Table of contents
Features of the breed
History of Origin
Native dogs have been seen in Lithuania since the Ice Age. In the sixteenth century, the aristocrats of France instilled in Lithuania’s inhabitants a passion for hunting with hounds. Thus Lithuanian Hound dogs became an invariable attribute of successful hunting. Two centuries later, breeders decided to restore the breed of Courland Hounds. They were also popular among hunters in ancient times. Scientists for this purpose crossed Russian, Polish, and local hounds, the Bloodhound, and the Beagle. As a result, the Lithuanian Hound appeared, which became an ideal hunting companion. Representatives of the breed hunted wild boar, fox, rabbit, and other games. They were in good physical shape and were noted for their stamina.
The popularity of the first hares, as Lithuanian Hounds were also called, subsided after World War II. The breed was then threatened with extinction. Fortunately, the dog population resumed closer to the middle of the twentieth century. But in 1976, they reencountered difficulties. During the active hunting season, many representatives of Lithuanian Hounds were killed by wild boars. A year later, Lithuania created a cytological council, which worked to preserve the breed’s population. Today, Lithuanian Hounds are not particularly popular in the world. But in their homeland, Lithuania, their history remains stable. Officially, the breed is not recognized by the International Canine Federation. But breeders don’t give up and work to make it happen.
Appearance: height, weight, fur, color
The dog is endowed with a muscular, large build with a powerful backbone. The body of the Lithuanian is not like other hounds: lighter bones and less weight. It helps to move faster and more actively. The wedge-shaped head with a straight muzzle. The teeth are straight with a scissor-like bite. The eyes are of a medium brown hue. Ears are triangular and fit tightly to the head. A broad and muscular back with a long tail downwards. The legs are straight with round paws.
The short coat is quite stiff, with luster. Slightly wavy hair is allowed on the back. Coloration is black with red undertones. There may be a white spot on the chest.
The Lithuanian Hound is fully in character for its original function. It is designed for hunting, so it is purposeful and nimble. At the same time, it is adaptive. The animal becomes a good companion in the home and becomes attached to the owner. Early socialization makes them great babysitters. They quickly find contact with children. In general, with strangers, Lithuanian Hounds are quiet. But with active interaction can show aggression. By nature, dogs are endowed with vigilance and a keen sense of smell. At the first signs of insecurity, they immediately alert the owner. Because of this, they make excellent guards.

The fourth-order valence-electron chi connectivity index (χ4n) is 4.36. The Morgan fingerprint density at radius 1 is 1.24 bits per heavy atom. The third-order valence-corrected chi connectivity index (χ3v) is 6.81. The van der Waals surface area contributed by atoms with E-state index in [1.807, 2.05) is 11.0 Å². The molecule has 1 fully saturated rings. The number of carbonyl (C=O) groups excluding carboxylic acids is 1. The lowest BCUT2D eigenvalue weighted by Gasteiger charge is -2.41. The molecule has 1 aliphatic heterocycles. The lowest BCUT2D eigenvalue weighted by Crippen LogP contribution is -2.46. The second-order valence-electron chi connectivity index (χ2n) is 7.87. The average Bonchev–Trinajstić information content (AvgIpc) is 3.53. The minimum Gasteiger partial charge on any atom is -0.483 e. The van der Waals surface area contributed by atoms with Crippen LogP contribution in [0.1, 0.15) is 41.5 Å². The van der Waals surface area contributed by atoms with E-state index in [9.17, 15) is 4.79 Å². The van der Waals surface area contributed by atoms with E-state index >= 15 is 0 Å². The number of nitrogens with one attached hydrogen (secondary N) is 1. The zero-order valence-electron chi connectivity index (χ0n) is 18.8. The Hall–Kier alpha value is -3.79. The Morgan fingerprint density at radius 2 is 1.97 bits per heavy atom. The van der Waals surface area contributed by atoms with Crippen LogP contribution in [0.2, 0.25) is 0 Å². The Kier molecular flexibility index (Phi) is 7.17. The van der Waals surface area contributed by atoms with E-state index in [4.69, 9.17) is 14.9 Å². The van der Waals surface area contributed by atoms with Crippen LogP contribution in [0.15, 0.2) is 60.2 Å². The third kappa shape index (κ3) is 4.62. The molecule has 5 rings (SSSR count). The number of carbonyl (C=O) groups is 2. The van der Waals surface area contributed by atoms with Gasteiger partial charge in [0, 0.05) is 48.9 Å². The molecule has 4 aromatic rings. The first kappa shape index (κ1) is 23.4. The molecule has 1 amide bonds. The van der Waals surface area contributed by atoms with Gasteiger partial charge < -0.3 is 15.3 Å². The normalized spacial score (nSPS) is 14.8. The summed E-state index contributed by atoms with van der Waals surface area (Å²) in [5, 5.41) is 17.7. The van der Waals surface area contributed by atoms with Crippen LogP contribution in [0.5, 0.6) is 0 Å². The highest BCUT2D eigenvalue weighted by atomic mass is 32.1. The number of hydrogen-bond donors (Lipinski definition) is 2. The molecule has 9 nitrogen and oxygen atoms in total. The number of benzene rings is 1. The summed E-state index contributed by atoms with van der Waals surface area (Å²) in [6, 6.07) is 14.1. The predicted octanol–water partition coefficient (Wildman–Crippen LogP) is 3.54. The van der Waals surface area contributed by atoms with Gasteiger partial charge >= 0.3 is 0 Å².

The Lithuanian Hound gets along with other dogs in a friendly way. Social skills have been promoted during hunting. But there are no guarantees about peaceful cohabitation with cats and other pets. By nature, the dog stalks anyone who in any way resembles prey.
Brush your dog two to three times a week to maintain his natural shine. It will help leave the coat naturally smooth and soft. Seasonal shedding in Lithuanian Hounds occurs twice a year. After hunting, be sure to inspect the animal’s body for ticks and other insects. Regularly take care of the animal’s teeth, ears, and eyes. It is not necessary to bathe your pet often. Once for a couple of months is enough.
The representatives of hunting dogs need intensive training like no other. They love to run in the woods and on the lawns. Animals lend themselves well to training. Unlike other hounds, they are diligent, obedient, and learn quickly. They are excellent at catching prey while also being able to resist excitement. Training can be done both within the confines of the aviary and home yard and in the field.
Most of the breed is characterized by good health. They live an average of 12-14 years. Functional training, a balanced disposition, and good attitude help to keep in good health. Lithuanian Hounds are prone to:
- hip dysplasia;
- diseases of the kidneys, intestinal and gastrointestinal tract;
- eye diseases;
Animals are undemanding when it comes to food. But this does not negate the need for a balanced diet. Dogs love lean meat and by-products, vegetables, porridges, dairy products. It is worth limiting the consumption of potatoes and legumes. Completely exclude fatty, fried, salty, and spicy foods. Also, do not give your pet food from the human table. It’s not meant to be fed to dogs – gastrointestinal problems can set in. Because of the innate need for vigorous exercise, you don’t want to overfeed your pet. It is better to introduce a schedule where the dog eats at the same time.